In The Republic, poets are banished. Why?
To understand why Plato thought that poets were so dangerous it is necessary to consider how Plato viewed the soul of man. According to Plato, the soul contains three parts: the rational part (the part that gives us the ability to calculate and reason), the appetitive part (emotions and appetites that motivate us to engage in certain activities, such as our sex drive), and finally the "spirited" part of the soul. Plato compares this part of our soul to a beast because it represents the instinctive, bestial desire for survival that emerges when we are facing severe danger. Perhaps it can be likened to the "fight or flight" response that we talk about in modern psychology.
Plato, when thinking of these three elements of the soul, believed that to be fully human it was necessary to suppress the bestial nature and appetitive nature of our soul and keep them under the control of the rational part of the soul. However, poets, according to Plato, work by arousing raw emotions from deep within us. Their talent does not lie on proving arguments, but by provoking emotional responses that cause us to act irrationally. Because of their ability to arouse the appetitive part of our soul, and give it more power than the rational part of the soul, he thought they should be banished from the perfect society.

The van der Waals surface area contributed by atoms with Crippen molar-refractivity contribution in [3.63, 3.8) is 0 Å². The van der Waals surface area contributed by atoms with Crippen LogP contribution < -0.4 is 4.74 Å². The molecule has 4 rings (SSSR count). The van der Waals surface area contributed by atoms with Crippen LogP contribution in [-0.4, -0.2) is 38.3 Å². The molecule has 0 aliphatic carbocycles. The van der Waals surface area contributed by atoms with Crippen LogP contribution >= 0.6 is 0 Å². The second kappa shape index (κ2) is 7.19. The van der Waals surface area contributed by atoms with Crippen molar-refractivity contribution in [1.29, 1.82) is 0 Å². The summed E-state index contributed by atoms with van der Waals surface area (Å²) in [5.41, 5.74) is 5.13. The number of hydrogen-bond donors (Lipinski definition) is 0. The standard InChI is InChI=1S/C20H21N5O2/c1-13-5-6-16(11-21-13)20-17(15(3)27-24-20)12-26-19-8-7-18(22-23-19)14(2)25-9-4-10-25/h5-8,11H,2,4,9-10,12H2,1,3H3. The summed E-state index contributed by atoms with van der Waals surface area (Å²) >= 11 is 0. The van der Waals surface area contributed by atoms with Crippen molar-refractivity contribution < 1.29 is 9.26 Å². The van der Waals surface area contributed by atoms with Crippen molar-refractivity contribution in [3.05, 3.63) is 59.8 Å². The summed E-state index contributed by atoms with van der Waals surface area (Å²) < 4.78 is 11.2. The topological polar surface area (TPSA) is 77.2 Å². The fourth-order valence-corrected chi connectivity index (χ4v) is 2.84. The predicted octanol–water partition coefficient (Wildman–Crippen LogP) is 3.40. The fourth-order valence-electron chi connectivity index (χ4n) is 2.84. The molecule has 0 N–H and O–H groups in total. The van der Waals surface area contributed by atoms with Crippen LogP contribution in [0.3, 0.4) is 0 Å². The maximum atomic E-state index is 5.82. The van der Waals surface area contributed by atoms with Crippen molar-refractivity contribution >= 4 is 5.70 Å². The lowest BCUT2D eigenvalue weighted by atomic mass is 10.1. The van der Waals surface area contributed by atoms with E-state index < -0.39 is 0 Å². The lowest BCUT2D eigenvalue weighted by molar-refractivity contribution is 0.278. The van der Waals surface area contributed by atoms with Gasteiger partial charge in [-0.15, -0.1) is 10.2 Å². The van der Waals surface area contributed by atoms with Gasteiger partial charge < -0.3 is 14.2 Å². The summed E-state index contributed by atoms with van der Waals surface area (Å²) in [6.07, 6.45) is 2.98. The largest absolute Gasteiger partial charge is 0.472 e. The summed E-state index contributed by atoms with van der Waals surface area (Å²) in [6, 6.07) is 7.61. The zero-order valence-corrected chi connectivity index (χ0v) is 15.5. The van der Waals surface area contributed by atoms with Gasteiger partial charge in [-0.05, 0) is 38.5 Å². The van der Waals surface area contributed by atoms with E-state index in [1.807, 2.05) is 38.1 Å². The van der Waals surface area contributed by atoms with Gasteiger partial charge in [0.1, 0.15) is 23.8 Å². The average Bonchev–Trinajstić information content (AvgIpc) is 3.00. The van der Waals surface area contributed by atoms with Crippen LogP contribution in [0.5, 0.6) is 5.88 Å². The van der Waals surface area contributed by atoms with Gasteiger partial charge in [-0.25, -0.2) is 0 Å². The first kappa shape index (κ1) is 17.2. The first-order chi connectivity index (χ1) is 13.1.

First, Plato, concerned with finding truth, has the poets banned from his imagined republic because they are merely imitators of truth and thus distort truth. Two other problems with poetry are the following: first, poetry particularly corrupts youth by feeding it false ideas, and second, it confuses reason by appealing too much to the emotions. In other words, it clouds people's judgments and, therefore, can be used for the wrong reasons. It "feeds and waters the passions" and such deep emotions must be controlled and subdued for a state to flourish. As Socrates say:
Such then, I said, are our principles of theology—some tales are to be told, and others are not to be told to our disciples from their youth upwards, if we mean them to honor the gods and their parents, and to value friendship with one another.
Interestingly, however, Plato's ban on poetry is not absolute. He is concerned with the use value of the arts in his envisioned state, and the dialogue states that if certain poems can be demonstrated to have use-value to the state, he will consider allowing them in.
Of course, it is up to the reader to decide how much of this is meant seriously and how much is tongue in cheek.